Central Delaware saw its first snowfall of 2016 on Sunday, January 17 as up to an inch accumulated during the early morning hours into the afternoon. MilfordLIVE fans sent in their photos of how they enjoyed their snow day. With more snow projected to arrive this season, Delawareans may be seen in the next several weeks trying to clear the white stuff from their cars, driveways and sidewalks.
Bayhealth Medical Center Emergency Department physicians say the snow season could be potentially dangerous, or even deadly, for those who are not careful. They offer several tips on how individuals can shovel snow safely:
1. Shoveling snow can be a serious safety risk if you are a smoker, elderly, have a history of heart disease, high blood pressure, high cholesterol or other health issues. If you fall into any of these categories, ask a friend or pay somebody to shovel for you!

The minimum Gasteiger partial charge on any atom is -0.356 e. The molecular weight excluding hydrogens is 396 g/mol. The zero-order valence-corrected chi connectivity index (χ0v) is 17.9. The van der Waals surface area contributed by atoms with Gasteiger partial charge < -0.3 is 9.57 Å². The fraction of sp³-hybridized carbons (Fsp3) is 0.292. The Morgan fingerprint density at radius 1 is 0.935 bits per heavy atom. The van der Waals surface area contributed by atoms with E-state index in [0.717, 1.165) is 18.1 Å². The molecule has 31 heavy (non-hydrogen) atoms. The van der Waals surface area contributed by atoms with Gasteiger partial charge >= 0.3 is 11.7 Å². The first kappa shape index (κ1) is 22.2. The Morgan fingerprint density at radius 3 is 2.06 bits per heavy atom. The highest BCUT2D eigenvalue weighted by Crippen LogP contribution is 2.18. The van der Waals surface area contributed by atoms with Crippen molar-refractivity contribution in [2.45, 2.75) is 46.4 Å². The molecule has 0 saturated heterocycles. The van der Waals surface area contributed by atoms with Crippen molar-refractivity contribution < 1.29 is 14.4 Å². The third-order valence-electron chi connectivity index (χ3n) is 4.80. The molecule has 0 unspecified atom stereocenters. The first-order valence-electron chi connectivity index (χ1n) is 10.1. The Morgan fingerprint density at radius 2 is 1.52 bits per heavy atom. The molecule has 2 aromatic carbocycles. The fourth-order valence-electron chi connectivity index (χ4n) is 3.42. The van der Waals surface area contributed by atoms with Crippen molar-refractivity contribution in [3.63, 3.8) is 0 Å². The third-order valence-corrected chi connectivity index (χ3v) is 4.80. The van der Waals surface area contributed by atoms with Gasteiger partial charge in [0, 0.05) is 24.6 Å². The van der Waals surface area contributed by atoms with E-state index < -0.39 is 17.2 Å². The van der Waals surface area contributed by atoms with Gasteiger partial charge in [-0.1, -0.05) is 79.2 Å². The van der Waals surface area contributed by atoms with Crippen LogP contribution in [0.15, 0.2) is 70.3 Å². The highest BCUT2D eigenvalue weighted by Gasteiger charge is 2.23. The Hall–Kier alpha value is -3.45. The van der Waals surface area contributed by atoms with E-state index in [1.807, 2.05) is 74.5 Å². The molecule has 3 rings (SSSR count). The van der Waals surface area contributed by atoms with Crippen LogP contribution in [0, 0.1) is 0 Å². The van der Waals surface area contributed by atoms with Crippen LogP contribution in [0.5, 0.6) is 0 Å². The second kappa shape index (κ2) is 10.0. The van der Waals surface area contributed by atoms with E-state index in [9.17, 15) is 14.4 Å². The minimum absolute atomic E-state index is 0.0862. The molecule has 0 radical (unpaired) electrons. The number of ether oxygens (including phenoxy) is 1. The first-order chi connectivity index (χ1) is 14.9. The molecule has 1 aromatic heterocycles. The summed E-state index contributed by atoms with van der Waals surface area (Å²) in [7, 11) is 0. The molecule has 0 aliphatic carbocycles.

2. Before starting to shovel, be sure you have warmed up properly. Try using the same type of stretching you do before your regular exercise routine.
3. Lift with your legs, not your back. Start with your feet slightly apart, bend your knees and keep your back as straight as possible so that the lifting comes from your leg muscles, not your back. Never bend at the waist. Step in the direction that you are throwing snow. Your feet should point in the direction you are lifting and throwing.
4. Start slowly, work at a steady pace and take frequent breaks. Shoveling snow rapidly for long periods at a time will compromise your safety.
5. Be sure to remain hydrated by drinking water. Avoid drinking caffeinated beverages, alcohol, and energy drinks. Dehydration can cause dizziness, fainting or worse.
8. Choose a small plastic shovel, so you are not lifting as much weight. A curved handle shovel is designed to take the strain off your back. Spray the blade with a lubricant to keep snow from sticking.
9. To stay warm, wear multiple layers for insulation, and so that you can shed layers if you become overheated. Be sure to cover your extremities to guard against frostbite.